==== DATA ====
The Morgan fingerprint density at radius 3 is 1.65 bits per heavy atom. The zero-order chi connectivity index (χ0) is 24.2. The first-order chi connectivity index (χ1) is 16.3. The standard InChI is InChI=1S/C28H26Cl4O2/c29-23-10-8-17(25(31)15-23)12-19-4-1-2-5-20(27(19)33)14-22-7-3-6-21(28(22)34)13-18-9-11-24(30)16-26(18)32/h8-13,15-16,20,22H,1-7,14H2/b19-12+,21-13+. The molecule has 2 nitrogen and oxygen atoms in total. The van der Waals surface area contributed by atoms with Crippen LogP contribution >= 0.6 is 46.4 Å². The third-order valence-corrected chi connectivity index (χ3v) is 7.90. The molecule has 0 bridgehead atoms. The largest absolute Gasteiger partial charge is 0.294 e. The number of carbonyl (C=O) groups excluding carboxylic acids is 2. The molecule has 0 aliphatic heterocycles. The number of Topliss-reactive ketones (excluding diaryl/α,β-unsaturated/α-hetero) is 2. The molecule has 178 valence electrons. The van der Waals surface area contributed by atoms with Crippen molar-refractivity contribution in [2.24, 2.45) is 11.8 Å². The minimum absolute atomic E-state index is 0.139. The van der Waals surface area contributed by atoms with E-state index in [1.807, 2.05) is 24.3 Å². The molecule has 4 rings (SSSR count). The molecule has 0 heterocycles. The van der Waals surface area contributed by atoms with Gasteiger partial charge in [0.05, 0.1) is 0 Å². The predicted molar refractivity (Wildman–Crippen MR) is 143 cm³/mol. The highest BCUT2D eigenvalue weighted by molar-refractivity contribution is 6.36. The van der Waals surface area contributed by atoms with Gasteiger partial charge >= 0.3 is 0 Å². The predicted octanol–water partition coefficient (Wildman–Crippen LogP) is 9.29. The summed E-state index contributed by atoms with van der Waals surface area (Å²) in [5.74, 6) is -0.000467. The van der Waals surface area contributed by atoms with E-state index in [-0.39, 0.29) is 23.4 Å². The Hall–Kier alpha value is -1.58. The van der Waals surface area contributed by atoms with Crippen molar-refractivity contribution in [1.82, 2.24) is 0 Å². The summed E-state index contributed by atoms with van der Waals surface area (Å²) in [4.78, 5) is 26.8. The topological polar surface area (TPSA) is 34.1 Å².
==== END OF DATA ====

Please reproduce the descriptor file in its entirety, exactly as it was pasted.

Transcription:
The Morgan fingerprint density at radius 3 is 1.65 bits per heavy atom. The zero-order chi connectivity index (χ0) is 24.2. The first-order chi connectivity index (χ1) is 16.3. The standard InChI is InChI=1S/C28H26Cl4O2/c29-23-10-8-17(25(31)15-23)12-19-4-1-2-5-20(27(19)33)14-22-7-3-6-21(28(22)34)13-18-9-11-24(30)16-26(18)32/h8-13,15-16,20,22H,1-7,14H2/b19-12+,21-13+. The molecule has 2 nitrogen and oxygen atoms in total. The van der Waals surface area contributed by atoms with Crippen LogP contribution >= 0.6 is 46.4 Å². The third-order valence-corrected chi connectivity index (χ3v) is 7.90. The molecule has 0 bridgehead atoms. The largest absolute Gasteiger partial charge is 0.294 e. The number of carbonyl (C=O) groups excluding carboxylic acids is 2. The molecule has 0 aliphatic heterocycles. The number of Topliss-reactive ketones (excluding diaryl/α,β-unsaturated/α-hetero) is 2. The molecule has 178 valence electrons. The van der Waals surface area contributed by atoms with Crippen molar-refractivity contribution in [2.24, 2.45) is 11.8 Å². The minimum absolute atomic E-state index is 0.139. The van der Waals surface area contributed by atoms with E-state index in [1.807, 2.05) is 24.3 Å². The molecule has 4 rings (SSSR count). The molecule has 0 heterocycles. The van der Waals surface area contributed by atoms with Gasteiger partial charge in [0.05, 0.1) is 0 Å². The predicted molar refractivity (Wildman–Crippen MR) is 143 cm³/mol. The highest BCUT2D eigenvalue weighted by molar-refractivity contribution is 6.36. The van der Waals surface area contributed by atoms with Gasteiger partial charge >= 0.3 is 0 Å². The predicted octanol–water partition coefficient (Wildman–Crippen LogP) is 9.29. The summed E-state index contributed by atoms with van der Waals surface area (Å²) in [5.74, 6) is -0.000467. The van der Waals surface area contributed by atoms with E-state index in [-0.39, 0.29) is 23.4 Å². The Hall–Kier alpha value is -1.58. The van der Waals surface area contributed by atoms with Crippen molar-refractivity contribution in [1.82, 2.24) is 0 Å². The summed E-state index contributed by atoms with van der Waals surface area (Å²) in [4.78, 5) is 26.8. The topological polar surface area (TPSA) is 34.1 Å².